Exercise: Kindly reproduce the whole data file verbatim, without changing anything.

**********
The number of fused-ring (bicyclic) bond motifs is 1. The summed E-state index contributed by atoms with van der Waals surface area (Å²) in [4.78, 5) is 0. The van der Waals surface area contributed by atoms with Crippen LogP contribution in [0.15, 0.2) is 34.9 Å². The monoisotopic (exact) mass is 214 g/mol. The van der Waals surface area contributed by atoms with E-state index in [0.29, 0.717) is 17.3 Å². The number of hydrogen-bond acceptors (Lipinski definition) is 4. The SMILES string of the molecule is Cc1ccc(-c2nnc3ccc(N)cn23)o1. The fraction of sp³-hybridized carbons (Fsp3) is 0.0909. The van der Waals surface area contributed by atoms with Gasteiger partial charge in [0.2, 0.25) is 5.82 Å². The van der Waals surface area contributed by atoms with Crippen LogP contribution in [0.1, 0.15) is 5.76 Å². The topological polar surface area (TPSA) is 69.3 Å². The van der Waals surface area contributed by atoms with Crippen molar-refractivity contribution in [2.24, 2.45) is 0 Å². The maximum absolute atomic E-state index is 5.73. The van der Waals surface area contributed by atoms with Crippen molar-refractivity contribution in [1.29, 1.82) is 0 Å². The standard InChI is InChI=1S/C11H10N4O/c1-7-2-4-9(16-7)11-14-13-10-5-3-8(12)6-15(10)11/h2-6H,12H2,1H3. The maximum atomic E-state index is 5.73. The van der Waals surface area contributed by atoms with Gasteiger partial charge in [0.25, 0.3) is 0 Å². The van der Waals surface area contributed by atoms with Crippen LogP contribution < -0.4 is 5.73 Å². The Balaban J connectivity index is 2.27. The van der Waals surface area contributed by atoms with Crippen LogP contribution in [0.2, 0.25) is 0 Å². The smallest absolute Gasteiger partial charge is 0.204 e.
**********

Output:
The number of fused-ring (bicyclic) bond motifs is 1. The summed E-state index contributed by atoms with van der Waals surface area (Å²) in [4.78, 5) is 0. The van der Waals surface area contributed by atoms with Crippen LogP contribution in [0.15, 0.2) is 34.9 Å². The monoisotopic (exact) mass is 214 g/mol. The van der Waals surface area contributed by atoms with E-state index in [0.29, 0.717) is 17.3 Å². The number of hydrogen-bond acceptors (Lipinski definition) is 4. The SMILES string of the molecule is Cc1ccc(-c2nnc3ccc(N)cn23)o1. The fraction of sp³-hybridized carbons (Fsp3) is 0.0909. The van der Waals surface area contributed by atoms with Gasteiger partial charge in [0.2, 0.25) is 5.82 Å². The van der Waals surface area contributed by atoms with Crippen LogP contribution in [0.1, 0.15) is 5.76 Å². The topological polar surface area (TPSA) is 69.3 Å². The van der Waals surface area contributed by atoms with Crippen molar-refractivity contribution in [2.24, 2.45) is 0 Å². The maximum absolute atomic E-state index is 5.73. The van der Waals surface area contributed by atoms with Crippen molar-refractivity contribution in [1.29, 1.82) is 0 Å². The standard InChI is InChI=1S/C11H10N4O/c1-7-2-4-9(16-7)11-14-13-10-5-3-8(12)6-15(10)11/h2-6H,12H2,1H3. The maximum atomic E-state index is 5.73. The van der Waals surface area contributed by atoms with Gasteiger partial charge in [0.25, 0.3) is 0 Å². The van der Waals surface area contributed by atoms with Crippen LogP contribution < -0.4 is 5.73 Å². The Balaban J connectivity index is 2.27. The van der Waals surface area contributed by atoms with Crippen LogP contribution in [0.2, 0.25) is 0 Å². The smallest absolute Gasteiger partial charge is 0.204 e.